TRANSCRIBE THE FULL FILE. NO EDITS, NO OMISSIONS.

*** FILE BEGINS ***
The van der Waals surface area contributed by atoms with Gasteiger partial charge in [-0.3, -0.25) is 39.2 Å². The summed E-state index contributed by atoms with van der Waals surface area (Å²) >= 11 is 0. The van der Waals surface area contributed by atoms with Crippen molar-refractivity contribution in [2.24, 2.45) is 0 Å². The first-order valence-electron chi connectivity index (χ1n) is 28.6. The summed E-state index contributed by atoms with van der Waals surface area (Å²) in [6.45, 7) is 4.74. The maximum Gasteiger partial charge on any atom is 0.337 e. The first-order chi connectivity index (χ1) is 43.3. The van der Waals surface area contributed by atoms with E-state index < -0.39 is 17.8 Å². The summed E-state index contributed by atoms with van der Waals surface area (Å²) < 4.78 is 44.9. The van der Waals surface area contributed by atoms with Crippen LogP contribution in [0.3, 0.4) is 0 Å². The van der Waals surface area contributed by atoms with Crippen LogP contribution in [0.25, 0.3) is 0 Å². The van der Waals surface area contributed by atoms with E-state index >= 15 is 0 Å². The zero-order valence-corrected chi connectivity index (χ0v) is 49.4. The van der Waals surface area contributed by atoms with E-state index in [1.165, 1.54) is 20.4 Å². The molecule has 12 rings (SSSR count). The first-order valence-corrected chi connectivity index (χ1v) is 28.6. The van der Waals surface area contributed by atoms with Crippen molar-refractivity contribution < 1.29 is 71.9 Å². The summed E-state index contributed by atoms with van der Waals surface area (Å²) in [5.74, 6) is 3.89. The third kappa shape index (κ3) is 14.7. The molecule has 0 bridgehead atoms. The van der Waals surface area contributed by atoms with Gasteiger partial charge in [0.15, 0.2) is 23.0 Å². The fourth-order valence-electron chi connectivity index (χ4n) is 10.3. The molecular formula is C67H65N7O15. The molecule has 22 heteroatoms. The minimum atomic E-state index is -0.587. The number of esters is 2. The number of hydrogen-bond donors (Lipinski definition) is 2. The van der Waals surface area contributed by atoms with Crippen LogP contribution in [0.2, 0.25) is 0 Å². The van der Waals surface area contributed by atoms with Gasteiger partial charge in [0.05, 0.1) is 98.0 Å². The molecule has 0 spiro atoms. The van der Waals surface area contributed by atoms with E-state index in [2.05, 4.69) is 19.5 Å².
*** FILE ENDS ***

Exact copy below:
The van der Waals surface area contributed by atoms with Gasteiger partial charge in [-0.3, -0.25) is 39.2 Å². The summed E-state index contributed by atoms with van der Waals surface area (Å²) >= 11 is 0. The van der Waals surface area contributed by atoms with Crippen molar-refractivity contribution in [2.24, 2.45) is 0 Å². The first-order valence-electron chi connectivity index (χ1n) is 28.6. The summed E-state index contributed by atoms with van der Waals surface area (Å²) in [6.45, 7) is 4.74. The maximum Gasteiger partial charge on any atom is 0.337 e. The first-order chi connectivity index (χ1) is 43.3. The van der Waals surface area contributed by atoms with E-state index < -0.39 is 17.8 Å². The summed E-state index contributed by atoms with van der Waals surface area (Å²) < 4.78 is 44.9. The van der Waals surface area contributed by atoms with Crippen LogP contribution in [0.3, 0.4) is 0 Å². The van der Waals surface area contributed by atoms with Crippen LogP contribution in [0.25, 0.3) is 0 Å². The van der Waals surface area contributed by atoms with E-state index >= 15 is 0 Å². The zero-order valence-corrected chi connectivity index (χ0v) is 49.4. The van der Waals surface area contributed by atoms with E-state index in [1.165, 1.54) is 20.4 Å². The molecule has 12 rings (SSSR count). The first-order valence-corrected chi connectivity index (χ1v) is 28.6. The van der Waals surface area contributed by atoms with Crippen molar-refractivity contribution < 1.29 is 71.9 Å². The summed E-state index contributed by atoms with van der Waals surface area (Å²) in [5.74, 6) is 3.89. The third kappa shape index (κ3) is 14.7. The molecule has 0 bridgehead atoms. The van der Waals surface area contributed by atoms with Gasteiger partial charge in [0.15, 0.2) is 23.0 Å². The fourth-order valence-electron chi connectivity index (χ4n) is 10.3. The molecular formula is C67H65N7O15. The molecule has 22 heteroatoms. The minimum atomic E-state index is -0.587. The number of esters is 2. The number of hydrogen-bond donors (Lipinski definition) is 2. The van der Waals surface area contributed by atoms with Crippen LogP contribution in [0.2, 0.25) is 0 Å². The van der Waals surface area contributed by atoms with Gasteiger partial charge in [0.05, 0.1) is 98.0 Å². The molecule has 0 spiro atoms. The van der Waals surface area contributed by atoms with E-state index in [2.05, 4.69) is 19.5 Å².